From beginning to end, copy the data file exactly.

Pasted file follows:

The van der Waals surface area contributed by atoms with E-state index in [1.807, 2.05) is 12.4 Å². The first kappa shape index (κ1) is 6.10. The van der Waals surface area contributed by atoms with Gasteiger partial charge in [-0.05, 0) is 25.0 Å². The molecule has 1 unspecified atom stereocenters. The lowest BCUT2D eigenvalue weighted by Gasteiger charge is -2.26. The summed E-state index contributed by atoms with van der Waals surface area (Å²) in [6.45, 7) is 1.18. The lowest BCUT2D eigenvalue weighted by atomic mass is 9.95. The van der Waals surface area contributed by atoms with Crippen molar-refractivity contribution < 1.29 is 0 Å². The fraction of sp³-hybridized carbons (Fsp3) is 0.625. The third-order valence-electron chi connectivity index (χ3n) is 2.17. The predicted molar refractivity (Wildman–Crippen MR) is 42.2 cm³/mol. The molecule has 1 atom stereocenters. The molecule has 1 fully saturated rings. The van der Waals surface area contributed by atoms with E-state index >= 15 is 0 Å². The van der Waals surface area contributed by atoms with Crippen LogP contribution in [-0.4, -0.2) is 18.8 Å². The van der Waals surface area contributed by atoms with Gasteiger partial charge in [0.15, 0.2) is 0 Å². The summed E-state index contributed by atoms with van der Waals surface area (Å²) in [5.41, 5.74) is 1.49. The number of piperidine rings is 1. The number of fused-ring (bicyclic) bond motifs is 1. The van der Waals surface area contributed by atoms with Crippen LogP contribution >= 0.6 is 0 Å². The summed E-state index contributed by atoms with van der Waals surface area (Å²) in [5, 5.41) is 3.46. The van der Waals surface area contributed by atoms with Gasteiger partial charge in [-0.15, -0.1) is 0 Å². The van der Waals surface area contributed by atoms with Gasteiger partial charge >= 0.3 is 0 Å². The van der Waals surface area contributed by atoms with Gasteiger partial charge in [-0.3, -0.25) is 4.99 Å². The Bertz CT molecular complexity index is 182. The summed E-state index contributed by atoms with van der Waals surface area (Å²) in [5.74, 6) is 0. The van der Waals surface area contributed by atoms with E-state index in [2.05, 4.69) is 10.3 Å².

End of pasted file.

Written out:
The van der Waals surface area contributed by atoms with E-state index in [1.807, 2.05) is 12.4 Å². The first kappa shape index (κ1) is 6.10. The van der Waals surface area contributed by atoms with Gasteiger partial charge in [-0.05, 0) is 25.0 Å². The molecule has 1 unspecified atom stereocenters. The lowest BCUT2D eigenvalue weighted by Gasteiger charge is -2.26. The summed E-state index contributed by atoms with van der Waals surface area (Å²) in [6.45, 7) is 1.18. The lowest BCUT2D eigenvalue weighted by atomic mass is 9.95. The van der Waals surface area contributed by atoms with Crippen molar-refractivity contribution < 1.29 is 0 Å². The fraction of sp³-hybridized carbons (Fsp3) is 0.625. The third-order valence-electron chi connectivity index (χ3n) is 2.17. The predicted molar refractivity (Wildman–Crippen MR) is 42.2 cm³/mol. The molecule has 1 atom stereocenters. The molecule has 1 fully saturated rings. The van der Waals surface area contributed by atoms with E-state index >= 15 is 0 Å². The van der Waals surface area contributed by atoms with Crippen LogP contribution in [-0.4, -0.2) is 18.8 Å². The van der Waals surface area contributed by atoms with Gasteiger partial charge in [0.15, 0.2) is 0 Å². The summed E-state index contributed by atoms with van der Waals surface area (Å²) in [5.41, 5.74) is 1.49. The number of piperidine rings is 1. The number of fused-ring (bicyclic) bond motifs is 1. The van der Waals surface area contributed by atoms with Crippen LogP contribution >= 0.6 is 0 Å². The summed E-state index contributed by atoms with van der Waals surface area (Å²) in [5, 5.41) is 3.46. The van der Waals surface area contributed by atoms with Gasteiger partial charge in [-0.15, -0.1) is 0 Å². The van der Waals surface area contributed by atoms with Gasteiger partial charge >= 0.3 is 0 Å². The van der Waals surface area contributed by atoms with Gasteiger partial charge in [-0.3, -0.25) is 4.99 Å². The Bertz CT molecular complexity index is 182. The summed E-state index contributed by atoms with van der Waals surface area (Å²) in [5.74, 6) is 0. The van der Waals surface area contributed by atoms with E-state index in [2.05, 4.69) is 10.3 Å².